Anne Arundel County is currently considering a bill (Bill No. 96-17), introduced by Congressmember John Grasso, that would provide humane guidelines for cat caretakers and animal control officers. This bill defines important terms such as community cat, community cat caregiver and eartipping. It also exempts eartipped cats from impoundment by animal control and allows cat caregivers to pick up community cats that become impounded without having to prove ownership or pay the applicable fees. Community cats will be held for at least five days unless they are “extremely aggressive, seriously injured, or suffering.” Anne Arundel County currently has no ordinances applying to trap-neuter-return. This bill will provide clarity and enable cat caregivers to implement TNR.
The most recent statistics available from Anne Arundel County’s Animal Control website from July-September 2017 indicate that a large amount of time, money and resources are used to handle community cats. Animal control stated that unowned cats compromise 17% of their intake and 70% of their euthanasia, excluding owner requested euthanasia. Research shows that community cats can live long, healthy lives outdoors with proper care. It is unnecessary and wasteful for animal control to use so many resources on euthanizing these cats.
ACR urges Anne Arundel County residents to tell their city council member that they support Bill No. 96-17! This bill may be voted on as soon as 12/18/17. Some talking points to consider:
- Many people may want to help community cats but could be nervous to start doing so if there are not ordinances that allow for TNR and colony management
- Unlike eradication programs, which are paid for using tax dollars, most TNR programs operate using private money and volunteers. A study found that TNR programs can cut costs in half. With an estimated 87 million free-roaming, community cats in the United States, it would cost government entities about $16 billion to trap and kill these cats as opposed to about $9 billion to support TNR programs run by rescue organizations and individual volunteers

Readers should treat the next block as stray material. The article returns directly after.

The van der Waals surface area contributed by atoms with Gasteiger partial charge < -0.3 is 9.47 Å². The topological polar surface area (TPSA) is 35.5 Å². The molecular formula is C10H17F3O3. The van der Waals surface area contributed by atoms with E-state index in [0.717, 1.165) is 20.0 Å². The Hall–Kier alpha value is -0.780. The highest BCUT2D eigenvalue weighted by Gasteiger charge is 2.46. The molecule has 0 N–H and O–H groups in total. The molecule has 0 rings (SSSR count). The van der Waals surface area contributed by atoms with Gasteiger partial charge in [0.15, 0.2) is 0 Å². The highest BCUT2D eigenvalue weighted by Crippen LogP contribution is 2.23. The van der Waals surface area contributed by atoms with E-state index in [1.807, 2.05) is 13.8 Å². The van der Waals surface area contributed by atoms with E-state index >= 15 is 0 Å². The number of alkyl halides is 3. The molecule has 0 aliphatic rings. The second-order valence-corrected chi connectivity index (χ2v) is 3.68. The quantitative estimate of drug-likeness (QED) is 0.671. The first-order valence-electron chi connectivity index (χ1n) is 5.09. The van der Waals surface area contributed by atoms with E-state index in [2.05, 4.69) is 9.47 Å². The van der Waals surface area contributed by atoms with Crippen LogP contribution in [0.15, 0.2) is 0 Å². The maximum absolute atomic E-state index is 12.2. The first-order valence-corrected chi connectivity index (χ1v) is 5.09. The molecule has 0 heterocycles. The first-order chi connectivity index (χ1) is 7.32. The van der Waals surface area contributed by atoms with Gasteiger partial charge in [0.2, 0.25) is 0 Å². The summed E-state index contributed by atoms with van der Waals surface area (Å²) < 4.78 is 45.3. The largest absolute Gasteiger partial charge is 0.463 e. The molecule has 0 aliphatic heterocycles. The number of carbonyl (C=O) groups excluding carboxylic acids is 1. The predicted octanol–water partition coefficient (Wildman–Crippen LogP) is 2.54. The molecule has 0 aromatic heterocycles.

- Many people value their community cats and help in TNR efforts. TNR helps community cats coexist better with people by stopping yowling behavior, providing veterinary care for unhealthy cats and preventing spraying. One study found TNR reduced nuisance behaviors by 61%
- Areas such as Fairfax County, Indianapolis, Denver and San Jose have experienced reductions in shelter intake after implementing TNR
- TNR reduces the population of cats over time through sterilization. A study of a two year TNR program in North Carolina found that the TNR treated cat colonies declined 36% while unsterilized cat colonies increased 47%
Anne Arundel County Animal Control. (n.d.). Retrieved from http://www.aacounty.org/departments/animal-control/forms-and-publications/survey-form-july-sept-2017.pdf
Best Friends Animal Society. “New Research Exposes High Taxpayer Cost for Eradicating Free-Roaming Cats.” Best Friends Animal Society. N.p., 18 Mar. 2010. Web. 12 Aug. 2014.
Edinboro, C, Watson, H, Fairbrother, A. (2016). Association between a shelter-neuter-return program and cat health at a large municipal animal shelter. Journal of the American Veterinary Medical Association, 248(3), 298-308.
Fairfax County Police Department. (January 19, 2012). Trap, Neuter, Return Program Decreases Homeless Feral Cat Population. Retrieved from https://www.fairfaxcounty.gov/police/news-releases/2012/011912trapneuterreturn.htm
Ireland, T. & Neilan, R.M. (2016). A spatial agent-based model of feral cats and analysis of population and nuisance controls. Ecological Modelling, 337, 123-136.
Letters: Animals’ welfare improving in Indy. (October 12, 2017). Retrieved from https://www.indystar.com/story/opinion/readers/2017/10/12/letters-animals-welfare-improving-indy/757506001/
Stoskopf, M. K. & Nutter, F. B. (2004). Analyzing approaches to feral cat management — one size does not fit all. Journal of the American Veterinary Medical Association 225, 1361–1364.